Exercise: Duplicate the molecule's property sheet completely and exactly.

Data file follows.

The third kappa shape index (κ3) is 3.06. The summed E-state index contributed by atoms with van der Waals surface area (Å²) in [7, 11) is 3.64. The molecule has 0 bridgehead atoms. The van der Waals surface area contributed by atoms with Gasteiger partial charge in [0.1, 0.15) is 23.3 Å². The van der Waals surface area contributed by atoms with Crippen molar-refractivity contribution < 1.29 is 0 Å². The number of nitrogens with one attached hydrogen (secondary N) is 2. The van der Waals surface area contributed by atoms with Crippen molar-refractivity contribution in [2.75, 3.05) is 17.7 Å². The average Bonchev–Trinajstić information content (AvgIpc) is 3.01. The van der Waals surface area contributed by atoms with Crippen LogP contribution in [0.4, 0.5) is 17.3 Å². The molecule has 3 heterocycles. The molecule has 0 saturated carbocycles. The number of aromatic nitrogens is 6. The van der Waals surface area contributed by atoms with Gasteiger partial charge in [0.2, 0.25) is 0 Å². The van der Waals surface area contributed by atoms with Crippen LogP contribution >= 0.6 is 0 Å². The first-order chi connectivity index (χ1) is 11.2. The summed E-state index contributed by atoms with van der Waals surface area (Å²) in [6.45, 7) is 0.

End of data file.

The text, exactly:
The third kappa shape index (κ3) is 3.06. The summed E-state index contributed by atoms with van der Waals surface area (Å²) in [7, 11) is 3.64. The molecule has 0 bridgehead atoms. The van der Waals surface area contributed by atoms with Gasteiger partial charge in [0.1, 0.15) is 23.3 Å². The van der Waals surface area contributed by atoms with Crippen molar-refractivity contribution < 1.29 is 0 Å². The number of nitrogens with one attached hydrogen (secondary N) is 2. The van der Waals surface area contributed by atoms with Crippen molar-refractivity contribution in [2.75, 3.05) is 17.7 Å². The average Bonchev–Trinajstić information content (AvgIpc) is 3.01. The van der Waals surface area contributed by atoms with Crippen LogP contribution in [0.4, 0.5) is 17.3 Å². The molecule has 3 heterocycles. The molecule has 0 saturated carbocycles. The number of aromatic nitrogens is 6. The van der Waals surface area contributed by atoms with Gasteiger partial charge in [0.2, 0.25) is 0 Å². The van der Waals surface area contributed by atoms with Crippen LogP contribution >= 0.6 is 0 Å². The first-order chi connectivity index (χ1) is 11.2. The summed E-state index contributed by atoms with van der Waals surface area (Å²) in [6.45, 7) is 0.